I don't know if my favorite music is appropriate for another person to test speaker performance with since what we like is all personal taste.
My approach is to bring my favorite music (both poorly recorded and well recorded).
But I have 3 albums I use for testing Dire Straits Brothers in Arms, Bella Flec Flight of the Cosmic Hippo, and Jeff Beck Wired.
If a speaker system can satisfy me with these albums I am good to go.
Some great suggestions here, thanks.

However, with one or two exceptions, there's very little here in the way of excellently recorded orchestral music, which I think presents a unique test for loudspeakers.  Mercury Living Presence has some good stuff but the application of modern recording techniques has raised the bar substantially.  

Any recommendations in this genre would be appreciated.
I use different kinds of music to explore various performance characteristics of speakers, ie:

  • Well-recorded acoustic jazz to explore timbre, detail/speed & soundstage
  • Well-recorded large scale classical and choral to explore time, detail/speed, soundstage, and dynamics
  • Well-recorded blues, Afro-pop, reggae, electronic/chill to explore overall tonality, bass depth/impact & dynamics

One of my favorite torture-test tracks in the 3rd category is Donald Fagen's "Morph the Cat" (title track of that 2008 recording). The opening note is a huge transient built up of countless bass instruments & other things in the studio. Few other cuts show just how large & loud a speaker can get (in a hurry).
For overall 1 disc to have (if you can find it) I choose Opus 1 (1st) test CD .. amazing breadth of music and well recorded .. Tiden barogue (unsure of name/spelling cut) I have found glaring distinctions from 1 system to another .. and while its not my "relax a bit CD" it allows me to quickly size up a systems strength for placement, depth, stage width & especially detail.
An all out dynamics and bass challenge would be Gordon Goodwin's Big Phat Band "Life in a bubble" (HDTracks & others) if your not hooked by the 1st track .. you need to turn it up louder.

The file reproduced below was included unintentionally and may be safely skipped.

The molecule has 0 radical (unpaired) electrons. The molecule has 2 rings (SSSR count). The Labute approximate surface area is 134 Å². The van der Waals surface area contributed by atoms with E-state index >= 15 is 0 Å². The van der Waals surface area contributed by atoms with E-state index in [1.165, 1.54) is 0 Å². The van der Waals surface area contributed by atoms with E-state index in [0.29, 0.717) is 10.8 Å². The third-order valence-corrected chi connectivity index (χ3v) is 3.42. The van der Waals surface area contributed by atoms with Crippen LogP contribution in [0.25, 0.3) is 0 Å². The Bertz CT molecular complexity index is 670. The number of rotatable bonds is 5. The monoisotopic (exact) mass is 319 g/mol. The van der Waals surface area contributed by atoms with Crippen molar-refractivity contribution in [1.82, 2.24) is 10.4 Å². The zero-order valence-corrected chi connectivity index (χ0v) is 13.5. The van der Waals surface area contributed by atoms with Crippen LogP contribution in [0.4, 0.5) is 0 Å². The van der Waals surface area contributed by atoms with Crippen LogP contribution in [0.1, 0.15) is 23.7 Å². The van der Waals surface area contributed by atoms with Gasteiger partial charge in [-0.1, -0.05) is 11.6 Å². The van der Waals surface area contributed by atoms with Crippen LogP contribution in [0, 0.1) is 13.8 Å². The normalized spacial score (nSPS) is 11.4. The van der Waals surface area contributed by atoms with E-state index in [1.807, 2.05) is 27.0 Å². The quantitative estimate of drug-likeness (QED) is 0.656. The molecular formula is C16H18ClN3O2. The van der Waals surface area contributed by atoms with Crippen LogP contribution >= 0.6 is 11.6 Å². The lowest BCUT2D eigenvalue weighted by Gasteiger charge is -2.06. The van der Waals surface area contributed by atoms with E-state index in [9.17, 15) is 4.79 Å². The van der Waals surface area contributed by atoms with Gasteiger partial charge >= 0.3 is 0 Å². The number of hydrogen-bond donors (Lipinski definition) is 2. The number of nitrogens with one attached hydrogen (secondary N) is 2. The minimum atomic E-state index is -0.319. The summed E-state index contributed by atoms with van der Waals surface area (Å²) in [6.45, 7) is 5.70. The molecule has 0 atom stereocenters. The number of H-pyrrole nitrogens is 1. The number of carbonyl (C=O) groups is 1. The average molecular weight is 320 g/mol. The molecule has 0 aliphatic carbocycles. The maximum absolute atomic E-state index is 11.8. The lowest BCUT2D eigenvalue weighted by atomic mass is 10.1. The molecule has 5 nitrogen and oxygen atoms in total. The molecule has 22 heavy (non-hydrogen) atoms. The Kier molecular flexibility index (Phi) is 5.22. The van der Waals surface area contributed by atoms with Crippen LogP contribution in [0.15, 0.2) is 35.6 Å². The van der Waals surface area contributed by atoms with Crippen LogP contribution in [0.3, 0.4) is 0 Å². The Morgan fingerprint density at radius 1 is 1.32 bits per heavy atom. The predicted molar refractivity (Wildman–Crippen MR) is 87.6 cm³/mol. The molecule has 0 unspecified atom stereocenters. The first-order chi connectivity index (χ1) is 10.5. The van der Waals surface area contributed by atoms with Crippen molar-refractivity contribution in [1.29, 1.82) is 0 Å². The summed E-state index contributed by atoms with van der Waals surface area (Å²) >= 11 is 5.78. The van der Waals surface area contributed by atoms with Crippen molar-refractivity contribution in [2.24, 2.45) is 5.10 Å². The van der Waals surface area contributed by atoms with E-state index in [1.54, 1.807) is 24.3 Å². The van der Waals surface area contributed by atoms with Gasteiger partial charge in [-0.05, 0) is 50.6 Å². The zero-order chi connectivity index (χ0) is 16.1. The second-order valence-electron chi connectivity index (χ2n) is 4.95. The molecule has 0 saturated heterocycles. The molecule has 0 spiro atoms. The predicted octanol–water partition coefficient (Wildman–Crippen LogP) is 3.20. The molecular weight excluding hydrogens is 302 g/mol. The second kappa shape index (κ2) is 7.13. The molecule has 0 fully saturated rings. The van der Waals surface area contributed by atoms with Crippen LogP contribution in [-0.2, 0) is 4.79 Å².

The one orchestral recording I’ve been taking to every audio show and have used for (almost) every equipment review for the last 5 years is a 2010 recording on the RCO Live label, an SACD. It’s Dmitri Shostakovich’s Symphony No. 15 (his last) with the Royal Concertgebouw Orchestra conducted by Bernard Haitink. I use the first movement—it’s just 8 minutes long and, once you get to really know it, it seems to have most everything needed to judge gear.

• There’s a wide variety of instrumental solos: are they correctly scaled and is the timbre/tonality correct?
• High treble: the glockenspiel notes that open the piece and recur throughout. Are they focused, with a precise attack, and can you tell that lower pitches are produced by larger pieces of metal?
• Deep bass. There are some exposed bass drum hits a few minutes in. Can you tell how large the drum is and are you getting a sense of the volume of the instrument? Is the decay natural and free of overhang?
• Dynamics: There’s one major orchestral climax halfway through - does it crest gracefully?
• Imaging: Do you get a realistic degree of localization to soloists and orchestral sections?
• Soundstage: This recording has excellent front-to-back layering of the players - are you hearing it?
• The Concertgebouw (the hall) in Amsterdam is a great place to hear and to record music in. Do you get both a sense of immediacy and of music in the air around you? The acoustic is both clarifying and atmospheric - the equipment should let that come through.

One other point worth making: The performance is quite good (Haitink was the first conductor to record all the Shostakovich symphonies) and I never get tired of it.

There are plenty of other recordings of large-scale orchestral music that I find helpful, and I’m sure you’ll discover your own. But do give this one a listen.

Andrew Quint
Senior Writer
The Absolute Sound